Photo: Chris Gordon

Sergei Fedorov left the Capitals in 2009, leaving a hole in the middle of the second line that the team hasn’t been able to keep filled since. There’s been Brendan Morrison and Eric Belanger and Jason Arnott and Mike Ribeiro, but no player has stuck at 2C for any length of time.

Looking at his options on Friday’s free agency frenzy, general manager George McPhee saw nothing to fill that hole. “We didn’t think it was a great class of players,” McPhee told the press after development camp practice on Monday afternoon. McPhee admitted he had a few discussions, but said that contract term was a frequent deal-breaker. “Salary you can compete with,” McPhee said, “but when people get into term that’s too long, you can ultimately hurt your competitiveness down the road.” That’s certainly in line with owner Ted Leonsis’ edict regarding signing veterans.

And so the club looked inward to fill its abscess at 2C. A nation’s capital turns its lonely eyes to Brooks Laich.

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NHL All-Stars Suffering from Concussions and Head Injuries

Special thanks to Gary Bettman for letting the guys out of the Quiet Room long enough for us to snap this pic. Enlarge. (Photo illustration by Ian Oland)

The stars of the All-Star Game were a little less bright this year. Some of the familiar faces that fans expect were absent for reasons that are becoming all too familiar in the modern NHL: head injury. Approximately 85 head injuries have been reported this year, meaning that nearly ten percent of all active players have been injured. 28 of 30 teams have reported at least one head injury, while some franchises have dealt with as many six or seven. With star center Nicklas Backstrom now sitting out due to concussion, the issue has hit close to home for Caps fans.

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Troy Brouwer

Photo credit: Chris Gordon

Over the summer, General Manager George McPhee started snatching players like a rabid mom snatching groceries on Supermarket Sweeps. In are gritty NHL veterans like Joel Ward, Roman Hamrlik, and Jeff Halpern. Out are fan-favorites like Matt Bradley and Boyd Gordon.

Beyond the discounted signing of Tomas Vokoun, there may have been no better addition to the line-up than the Draft-night trade McPhee swung with the Chicago Blackhawks in which he landed Troy Brouwer for a first-round pick. Brouwer, who signed an affordable two-year deal worth $2,350,000 per year on July 6, was part of the Blackhawks’ 2010 Stanley Cup Champion squad and is known in part for his physical, hard-hitting game. The 26-year-old right wing has also been a proven scorer at every level he’s played, tallying 20 goals in the NHL, 40-plus goals in the AHL, and 100-plus points in Juniors.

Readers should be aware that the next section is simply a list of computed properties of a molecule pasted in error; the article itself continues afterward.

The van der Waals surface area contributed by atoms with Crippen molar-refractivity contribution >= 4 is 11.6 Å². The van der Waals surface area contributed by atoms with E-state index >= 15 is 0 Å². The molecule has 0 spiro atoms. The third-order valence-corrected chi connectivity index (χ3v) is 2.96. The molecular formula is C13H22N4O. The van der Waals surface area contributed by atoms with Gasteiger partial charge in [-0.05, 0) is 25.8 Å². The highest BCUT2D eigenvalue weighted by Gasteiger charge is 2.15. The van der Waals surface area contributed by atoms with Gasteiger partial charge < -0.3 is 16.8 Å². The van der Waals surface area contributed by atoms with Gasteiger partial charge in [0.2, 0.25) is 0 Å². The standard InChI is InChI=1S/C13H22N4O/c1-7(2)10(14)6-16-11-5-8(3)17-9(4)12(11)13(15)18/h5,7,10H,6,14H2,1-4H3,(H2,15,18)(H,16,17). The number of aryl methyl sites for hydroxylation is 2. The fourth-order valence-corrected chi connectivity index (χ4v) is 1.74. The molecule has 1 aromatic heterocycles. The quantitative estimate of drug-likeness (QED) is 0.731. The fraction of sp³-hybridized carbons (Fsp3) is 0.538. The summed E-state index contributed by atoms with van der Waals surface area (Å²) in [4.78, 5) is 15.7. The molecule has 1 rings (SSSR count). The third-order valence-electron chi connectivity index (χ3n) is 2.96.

So with Opening Night only a few days away, what can Caps fans reasonably expect offensively from Brouwer? Also, how about some bizarre facts about Troy that only RMNB can dig up? Follow me past the jump to find out.

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Alex Ovechkin Signs Six-Year Deal with Bauer

Ovi sports his new gear. Click to enlarge. (Photo credit: Bauer)

Photo credit: Chris Gordon

The world’s most famous hockey player has got some new gear. After dropping CCM over the summer, Alex Ovechkin unveiled a new six-year sponsorship with rival manufacturer Bauer, whose equipment Ovi used for the first three years of his career. This is Ovechkin’s second new sponsorship of the week after news of his long-term deal with superpower Nike for “lifestyle” and “performance” products surfaced on Thursday night.

“I think that CCM treat me well,” Ovechkin told reporters Tuesday afternoon. “They help me a lot and without that project I can’t score 65 goals. But in that kind of moment and that kind of situation right now, I feel that Bauer is company who I’m looking forward to work with. I played with this stick a couple years ago and I like it.”

The move doesn’t exactly come as a surprise. With Ovi’s ditching CCM — and therefore their parent company Reebok — that left Bauer as the only company with the cash to pickup a superstar endorsement.

The move was also teased on Bauer’s Web site over the holiday weekend, with their home page sporting a picture of skates with the Great Eight’s trademark yellow laces and the banner “This year will be different.”

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A Portrait of supposedly the 9th best Center in the NHL, Nicklas Backstrom. (Photo by Al Bello/Editing by Ian Oland of RMNB)

Adrian Dater had an interesting post naming the top 10 centers in the NHL. As you would expect with 30 teams, each with 4 centers, some big names were omitted. The ranking is also subject to much debate. Take a look:

  1. Sidney Crosby, PIT
  2. Pavel Datsyuk, DET
  3. Henrik Sedin, VAN
  4. Jonathan Toews, CHI
  5. Mike Richards, PHI
  6. Evgeni Malkin, PIT
  7. Mikko Koivu, MIN
  8. Joe Thornton, SJS
  9. Nicklas Backstrom, WSH
  10. Ryan Getzlaf, ANA

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